Understanding the Role of Weight Management CentersFriday, August 12, 2011
Karen Holtmeier, MPH, RD, LN, (pictured) works with a variety of patients in counseling them through their struggles of excessive weight, teaching them to understand their physiology as well as eating strategies for healthier nutrition to effectively bring down their weight.
By: John Parkinson, Clinical Content Coordinator, DiabetesCare.net
Millions of Americans are gaining dangerous amounts of weight, which can be a precursor to a variety of serious health issues including metabolic syndrome, prediabetes, and in advanced cases, type 2 diabetes. One indicator of the severity of the obesity epidemic in the United States comes from the Centers for Disease Control and Prevention’s (CDC) most recent projections published earlier this year. The CDC now estimates that there are 79 million people who are prediabetic in the U.S., and the numbers are predicted to increase.
As such, weight management centers are beginning to become an increasingly important specialty in the U.S. Weight management centers specialize in helping people lose weight employing methods such as very strict diet plans or bariatric surgery. In the former method, weight centers often use the Very Low Calorie Diet (VLCD), which involves using liquid shakes and other meal replacements as the main means of nutrition initially. Gradually, patients eat solid foods, and eventually transition back to traditional whole foods, once the targeted weight loss has occurred. The VLCD is utilized to lower the caloric intake of people who typically consume excessive calories on a daily basis. These centers also use exercise and counseling as part of the plan to lose weight.
Bariatric surgery is another strategy to help people lose weight, but it is also more recently being considered as an interventional therapy indication for some people with type 2 diabetes. The use of bariatric surgery for people with type 2 diabetes is still a relatively newer treatment, and only indicated for people who fit a certain criteria. Often, patients undergoing bariatric surgery are required to lose weight prior to their procedure and these centers employing VLCDs can help patients lose weight preoperatively.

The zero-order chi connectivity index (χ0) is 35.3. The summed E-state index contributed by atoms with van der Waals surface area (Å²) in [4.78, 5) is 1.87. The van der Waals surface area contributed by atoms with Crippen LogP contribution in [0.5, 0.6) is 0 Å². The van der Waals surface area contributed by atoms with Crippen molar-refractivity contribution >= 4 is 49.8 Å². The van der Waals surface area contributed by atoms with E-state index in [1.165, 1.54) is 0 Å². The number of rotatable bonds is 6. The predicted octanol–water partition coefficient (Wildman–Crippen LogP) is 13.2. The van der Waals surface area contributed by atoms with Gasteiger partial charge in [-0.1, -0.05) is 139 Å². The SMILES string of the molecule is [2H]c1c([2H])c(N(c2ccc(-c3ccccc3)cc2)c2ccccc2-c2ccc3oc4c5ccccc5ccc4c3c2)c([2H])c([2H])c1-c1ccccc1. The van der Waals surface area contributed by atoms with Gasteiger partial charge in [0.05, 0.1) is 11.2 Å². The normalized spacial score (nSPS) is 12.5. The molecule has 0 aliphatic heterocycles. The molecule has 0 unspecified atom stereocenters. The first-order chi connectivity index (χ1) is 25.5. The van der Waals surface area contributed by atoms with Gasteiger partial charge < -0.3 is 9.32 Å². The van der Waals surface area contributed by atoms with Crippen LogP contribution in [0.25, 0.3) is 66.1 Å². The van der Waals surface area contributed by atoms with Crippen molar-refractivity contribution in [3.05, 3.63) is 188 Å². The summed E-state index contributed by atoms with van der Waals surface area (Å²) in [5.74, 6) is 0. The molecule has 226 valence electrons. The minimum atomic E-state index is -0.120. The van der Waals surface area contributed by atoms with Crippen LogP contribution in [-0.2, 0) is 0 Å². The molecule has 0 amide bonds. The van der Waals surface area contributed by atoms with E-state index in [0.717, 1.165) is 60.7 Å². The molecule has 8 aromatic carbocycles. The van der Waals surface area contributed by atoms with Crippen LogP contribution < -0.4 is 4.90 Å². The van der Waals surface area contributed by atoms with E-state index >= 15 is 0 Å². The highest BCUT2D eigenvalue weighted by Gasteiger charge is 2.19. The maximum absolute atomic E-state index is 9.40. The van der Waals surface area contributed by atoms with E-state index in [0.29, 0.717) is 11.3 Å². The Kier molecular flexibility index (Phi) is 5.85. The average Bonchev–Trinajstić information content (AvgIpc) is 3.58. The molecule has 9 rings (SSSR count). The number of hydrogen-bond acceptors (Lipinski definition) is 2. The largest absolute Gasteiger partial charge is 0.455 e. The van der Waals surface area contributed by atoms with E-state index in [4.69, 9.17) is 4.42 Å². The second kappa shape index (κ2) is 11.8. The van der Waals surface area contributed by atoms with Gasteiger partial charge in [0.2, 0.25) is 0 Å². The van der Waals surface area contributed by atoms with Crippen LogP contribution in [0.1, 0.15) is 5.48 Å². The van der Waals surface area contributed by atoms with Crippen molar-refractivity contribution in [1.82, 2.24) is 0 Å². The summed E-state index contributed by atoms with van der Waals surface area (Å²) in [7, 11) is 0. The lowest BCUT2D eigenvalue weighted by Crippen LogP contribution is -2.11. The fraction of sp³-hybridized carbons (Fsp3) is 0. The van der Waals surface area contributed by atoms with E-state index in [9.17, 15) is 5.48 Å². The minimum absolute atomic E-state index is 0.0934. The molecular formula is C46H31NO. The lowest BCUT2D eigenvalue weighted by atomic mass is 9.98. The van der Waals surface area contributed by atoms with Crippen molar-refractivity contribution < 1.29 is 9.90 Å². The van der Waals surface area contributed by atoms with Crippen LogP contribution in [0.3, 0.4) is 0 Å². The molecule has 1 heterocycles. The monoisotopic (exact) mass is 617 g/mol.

Some of these centers may employ only the VLCD and not utilize bariatric surgery. Other centers employ surgery as their main means for helping patients to lose weight. In both types of centers, patients need to learn how to eat differently.
Karen Holtmeier understands both the physiology and psychology of her patients who struggle with their weight. The registered dietitian and licensed nutritionist was self-conscious about her weight when she was growing up, so she committed herself to studying nutrition to learn how to eat properly and help others with maintaining a healthy weight.
Early on, Holtmeier learned about VLCDs, and she saw the value of these diets and the importance of teaching patients not only proper nutrition, but understanding the underlying causes of why they were struggling with their weight. Armed with this information, Holtmeier helped co-found the Medical Weight Management Centers in Minnesota.
Today, she is the owner of three of these centers. Holtmeier’s centers take a comprehensive, multi-disciplinary approach to weight loss. They oversee patients who want to lose weight through diets, including those with existing chronic conditions, and help bariatric surgery patients with their preoperative weight loss requirements.
DiabetesCare.net recently spoke with Holtmeier to find out further about how weight management centers approach their care for various patients, including those with prediabetes and diabetes.
DiabetesCare.net: For those who may not be familiar with a weight management center, can you provide an overview about what they are?
Holtmeier: A medically-managed weight loss center incorporates plans for all levels of weight loss and can also help bariatric surgery patients lose weight prior to their procedures. Ideally, these centers have multi-disciplinary medical professionals including a bariatric physician who is not a surgeon, a dietitian, behaviorist, and exercise physiologist, in addition to registered nurses and medical assistants on staff.
We estimate these patients can lose three to five pounds per week depending on the size of the person. A woman would probably average three pounds and a man five pounds. This also depends on how much weight they have to lose as well as their height too.
Weight centers typically have their patients on meal replacement products in the beginning, then gradually supplement normal food back into their diets, and eventually they end up with three meals a day.
In some cases, we have had patients on all liquids for up to a year, and they have lost 150 to200 pounds.
DiabetesCare.net: Can you talk about the primary differences between a weight management center as compared to a primary care practice in terms of helping patients to lose weight?
Holtmeier: In today’s world, the primary care practice treats the related conditions of obesity such as hypertension, high blood sugar, high lipids, and even more chronic or acute disease states. Most primary care physicians are not trained to treat obesity, but more so, do not have the time under insurance regulations. Insurance even prohibits payment for treatment in most cases. A patient can be covered under their insurance for hypertension, elevated lipids, diabetes, but obesity must be listed as the first health problem, and it is not covered by insurance.
DiabetesCare.net: How do most of your patients come to find you?
Holtmeier: Most of our patients are self-referred or came through knowing someone who has been on our program. Many of them are return patients who have lost 50 or more pounds in the past and know that they can do it again on our program.